Synthesis and evaluation of porous composite hydrogels for tissue engineering applications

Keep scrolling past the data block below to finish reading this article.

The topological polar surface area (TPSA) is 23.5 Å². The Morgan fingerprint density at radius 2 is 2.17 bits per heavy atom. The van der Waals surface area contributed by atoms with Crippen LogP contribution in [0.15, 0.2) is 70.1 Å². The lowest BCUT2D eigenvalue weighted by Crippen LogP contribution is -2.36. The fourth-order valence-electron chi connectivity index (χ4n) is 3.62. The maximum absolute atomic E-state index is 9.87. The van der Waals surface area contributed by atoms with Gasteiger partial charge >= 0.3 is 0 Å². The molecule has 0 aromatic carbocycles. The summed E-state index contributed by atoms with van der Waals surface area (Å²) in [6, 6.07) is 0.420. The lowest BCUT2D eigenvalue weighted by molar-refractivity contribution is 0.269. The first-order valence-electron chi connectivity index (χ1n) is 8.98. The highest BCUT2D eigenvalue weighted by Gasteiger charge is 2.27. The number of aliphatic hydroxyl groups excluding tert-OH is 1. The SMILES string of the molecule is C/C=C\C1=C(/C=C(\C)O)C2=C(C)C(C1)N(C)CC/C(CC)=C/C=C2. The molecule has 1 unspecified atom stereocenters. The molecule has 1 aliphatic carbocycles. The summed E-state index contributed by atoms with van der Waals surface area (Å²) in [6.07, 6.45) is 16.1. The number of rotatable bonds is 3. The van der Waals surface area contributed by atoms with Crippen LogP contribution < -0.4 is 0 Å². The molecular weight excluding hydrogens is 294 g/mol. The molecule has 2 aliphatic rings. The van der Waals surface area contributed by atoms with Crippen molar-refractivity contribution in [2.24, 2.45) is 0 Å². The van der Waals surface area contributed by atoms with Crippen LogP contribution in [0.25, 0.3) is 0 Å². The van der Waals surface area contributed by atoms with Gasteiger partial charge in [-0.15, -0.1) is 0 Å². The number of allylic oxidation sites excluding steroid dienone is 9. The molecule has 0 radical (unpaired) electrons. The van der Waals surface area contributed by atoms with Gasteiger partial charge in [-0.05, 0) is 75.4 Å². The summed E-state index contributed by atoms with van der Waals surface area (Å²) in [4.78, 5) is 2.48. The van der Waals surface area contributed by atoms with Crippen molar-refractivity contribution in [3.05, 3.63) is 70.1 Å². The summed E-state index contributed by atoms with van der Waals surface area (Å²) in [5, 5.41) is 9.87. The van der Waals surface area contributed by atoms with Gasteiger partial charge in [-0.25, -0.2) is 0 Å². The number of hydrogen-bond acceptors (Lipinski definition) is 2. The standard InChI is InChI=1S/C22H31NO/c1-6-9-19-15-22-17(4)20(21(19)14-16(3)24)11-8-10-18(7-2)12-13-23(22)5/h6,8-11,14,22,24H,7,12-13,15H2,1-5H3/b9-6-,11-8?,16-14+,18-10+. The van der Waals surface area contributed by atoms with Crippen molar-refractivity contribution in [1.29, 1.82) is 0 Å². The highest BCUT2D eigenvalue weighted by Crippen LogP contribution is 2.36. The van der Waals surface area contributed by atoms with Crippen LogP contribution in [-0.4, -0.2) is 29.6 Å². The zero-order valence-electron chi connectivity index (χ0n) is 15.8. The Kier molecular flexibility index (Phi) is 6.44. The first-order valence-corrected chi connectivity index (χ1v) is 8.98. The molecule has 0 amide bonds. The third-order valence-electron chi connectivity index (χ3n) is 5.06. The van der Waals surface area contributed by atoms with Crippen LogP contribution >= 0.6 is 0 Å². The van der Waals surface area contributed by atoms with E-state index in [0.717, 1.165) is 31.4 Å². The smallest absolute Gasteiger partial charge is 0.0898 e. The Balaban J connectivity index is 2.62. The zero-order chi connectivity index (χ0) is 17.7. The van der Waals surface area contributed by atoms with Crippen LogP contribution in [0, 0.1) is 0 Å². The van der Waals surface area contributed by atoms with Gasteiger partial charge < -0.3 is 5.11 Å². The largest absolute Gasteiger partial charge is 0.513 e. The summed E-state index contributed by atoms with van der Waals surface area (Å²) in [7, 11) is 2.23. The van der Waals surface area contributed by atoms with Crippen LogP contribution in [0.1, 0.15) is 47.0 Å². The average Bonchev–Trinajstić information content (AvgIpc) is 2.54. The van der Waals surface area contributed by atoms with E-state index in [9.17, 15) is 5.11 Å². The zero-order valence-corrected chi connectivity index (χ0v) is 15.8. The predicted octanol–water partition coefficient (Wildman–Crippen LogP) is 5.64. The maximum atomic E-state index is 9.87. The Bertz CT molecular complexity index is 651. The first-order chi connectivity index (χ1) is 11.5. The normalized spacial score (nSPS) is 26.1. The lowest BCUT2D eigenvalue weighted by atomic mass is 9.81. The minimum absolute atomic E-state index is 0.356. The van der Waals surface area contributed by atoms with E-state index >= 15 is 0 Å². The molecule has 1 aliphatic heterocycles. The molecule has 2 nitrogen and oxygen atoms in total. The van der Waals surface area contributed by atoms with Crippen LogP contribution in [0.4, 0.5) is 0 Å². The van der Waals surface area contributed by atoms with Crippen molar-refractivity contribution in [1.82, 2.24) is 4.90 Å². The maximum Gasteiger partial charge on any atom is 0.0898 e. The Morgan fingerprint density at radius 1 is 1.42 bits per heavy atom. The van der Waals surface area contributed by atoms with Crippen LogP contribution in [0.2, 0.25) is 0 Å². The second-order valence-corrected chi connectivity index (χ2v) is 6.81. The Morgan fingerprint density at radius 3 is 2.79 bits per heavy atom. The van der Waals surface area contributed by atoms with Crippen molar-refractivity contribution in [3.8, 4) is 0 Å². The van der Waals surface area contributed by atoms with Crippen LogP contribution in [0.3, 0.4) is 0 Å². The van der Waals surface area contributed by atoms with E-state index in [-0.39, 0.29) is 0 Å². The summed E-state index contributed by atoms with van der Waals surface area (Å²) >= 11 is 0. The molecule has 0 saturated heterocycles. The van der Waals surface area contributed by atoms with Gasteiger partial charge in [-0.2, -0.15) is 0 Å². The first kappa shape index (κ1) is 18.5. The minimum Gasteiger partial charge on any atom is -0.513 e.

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The purpose of this dissertation was to synthesize and evaluate porous poly(2- hydroxyethyl methacrylate) (PHEMA) and PHEMA composite hydrogels containing various concentrations of titanium dioxide (TiO2) nanoparticles, silicon dioxide (SiO2) nanoparticles, and multi-walled carbon nanotubes (CNTs) for tissue engineering applications. Eighteen PHEMA nanocomposite hydrogels and five control PHEMA hydrogels were prepared in varying concentrations of water (60-90 wt.%) via a free radical polymerization process. Four of these hydrogels were modified further with an OVICOLL®CLEAR collagen, a mixture of type I and type III collagen, for the improvement of cell activities.Gravimetric analysis and X-ray diffraction analysis, as well as scanning electron microscopy (SEM), were used to examine the presence of the nanoadditives contained in the hydrogel polymers. The presence of collagen also was confirmed using a Fourier transform infrared spectroscope, an ultraviolet-visible spectrophotometer and an SEM.All hydrogels appeared opaque and exhibited various porous structures, which then were studied using a SEM. The porous structures were found to be dependent largely on the HEMA:water concentrations in the polymerisation mixtures. There was no significant difference in the porous structure for PHEMA and PHEMA composite hydrogels containing additives. The results from the polymer volume fraction study also indicated the porous structures of the resultant hydrogels.The tensile properties of the hydrogels were examined using a SINTECH200/M material testing workstation. The viscoelastic properties of the hydrogels were investigated using a HAAKE MARS III Modular Advanced Rheometer System. The mechanical properties of the hydrogels, apparently, were affected by the presence of the porous structures. In general, higher tensile and elastic moduli were seen for hydrogels with less porous structures. In contrast, lower tensile and elastic moduli were seen for more porously structured hydrogels. The addition of TiO2 particulates did not show significant influence on tensile and elastic moduli. However, the addition of CNTs increased the viscoelastic moduli of PHEMA hydrogels, which can be attributed to their fibre characteristics. The hydrogels produced in this study have shown a great range of linear viscoelasticity and a quick recovery characteristic, dependent on the macroporous structures and the presence of the TiO2 nanoadditives.The delivery of a model molecule, methylene blue and three biomolecules, including prednisolone 21-hemisuccinate sodium salt, caffeine, and bovine serum albumin were carried out under static and dynamic conditions. Rheological stimulations were used for the dynamic conditions. The delivery of both single and dual molecules was investigated. It was found that increasing the frequency and the shear strain of the stimulations accelerated the relative biomolecule release under dynamic conditions. However, in comparison to the static conditions, the relative delivery of the biomolecules was slowed by the application of rheological stimulations, due to the reabsorption of the biomolecule into the hydrogel matrix under the dynamic conditions. The release profiles of the biomolecules were affected by the concentrations of the biomolecules and their molecular weights, as well as the porous structures of the hydrogels. When dual biomolecules were utilised in the system, the delivery profile of each of the biomolecules was the same as the single biomolecule delivery profile. The relative release also was dependent on the porous structures and the molecular weights.The biomineralisation of the hydrogels was evaluated with a calcification study. The infiltration of the calcium phosphate was found to be more vigorous in a more porously structured hydrogel, and it was significantly enhanced after TiO2 nanoparticles were incorporated. An assay indicated that PHEMA and its nanocomposite hydrogels were tolerated well by the NIH 3T3 fibroblast cells. However, the cell growth on both PHEMA and PHEMA composite hydrogels was relatively slow. The presence of collagen significantly increased numbers of viable cells on modified hydrogels in comparison to that seen on hydrogels containing no collagen molecules. This was true for two other types of cell, including green fluorescent protein-transfected 253 human melanoma cells and human mesenchymal stem cells.In summary, porous PHEMA composite hydrogels make an excellent family of scaffolding materials for soft tissue regeneration. Their porous structures and mechanical properties can be tailor-made, simply by adjusting the chemical composition in the formulae to meet the requirements of specific applications. The bioactivities of the hydrogels also can be improved by tethering natural molecules without altering the porous structure or the mechanical properties. Biomolecules can be preloaded into the hydrogel matrices by a simple diffusion process at room temperature due to the presence of large pores. The preloaded concentrations and the subsequent delivery of these biomolecules can easily be adjusted by changing the concentrations of the stock solutions. This is highly desirable for an ideal tissue scaffold, which not only can provide interconnected pores and dictated mechanical properties, but also is capable of delivering essential signalling biomolecues for the tissue regeneration process. Therefore, these preliminary investigations of PHEMA and PHEMA composite hydrogels have demonstrated their great potential for tissue engineering applications.
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